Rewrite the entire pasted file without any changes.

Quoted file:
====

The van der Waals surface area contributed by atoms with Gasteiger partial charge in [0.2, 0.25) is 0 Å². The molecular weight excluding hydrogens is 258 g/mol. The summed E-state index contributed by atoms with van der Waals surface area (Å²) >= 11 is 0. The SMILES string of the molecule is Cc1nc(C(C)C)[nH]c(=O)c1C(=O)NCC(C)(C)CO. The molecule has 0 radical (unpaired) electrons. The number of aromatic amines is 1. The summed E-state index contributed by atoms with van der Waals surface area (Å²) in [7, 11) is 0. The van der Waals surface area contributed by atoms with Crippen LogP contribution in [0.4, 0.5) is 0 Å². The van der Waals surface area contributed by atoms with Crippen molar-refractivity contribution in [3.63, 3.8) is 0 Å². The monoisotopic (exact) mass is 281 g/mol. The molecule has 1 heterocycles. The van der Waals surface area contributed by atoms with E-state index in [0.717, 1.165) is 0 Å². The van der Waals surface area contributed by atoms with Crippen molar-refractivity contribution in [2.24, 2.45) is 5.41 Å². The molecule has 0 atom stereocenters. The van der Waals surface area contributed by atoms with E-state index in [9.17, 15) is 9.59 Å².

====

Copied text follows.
The van der Waals surface area contributed by atoms with Gasteiger partial charge in [0.2, 0.25) is 0 Å². The molecular weight excluding hydrogens is 258 g/mol. The summed E-state index contributed by atoms with van der Waals surface area (Å²) >= 11 is 0. The SMILES string of the molecule is Cc1nc(C(C)C)[nH]c(=O)c1C(=O)NCC(C)(C)CO. The molecule has 0 radical (unpaired) electrons. The number of aromatic amines is 1. The summed E-state index contributed by atoms with van der Waals surface area (Å²) in [7, 11) is 0. The van der Waals surface area contributed by atoms with Crippen LogP contribution in [0.4, 0.5) is 0 Å². The van der Waals surface area contributed by atoms with Crippen molar-refractivity contribution in [3.63, 3.8) is 0 Å². The monoisotopic (exact) mass is 281 g/mol. The molecule has 1 heterocycles. The van der Waals surface area contributed by atoms with E-state index in [0.717, 1.165) is 0 Å². The van der Waals surface area contributed by atoms with Crippen molar-refractivity contribution in [2.24, 2.45) is 5.41 Å². The molecule has 0 atom stereocenters. The van der Waals surface area contributed by atoms with E-state index in [9.17, 15) is 9.59 Å².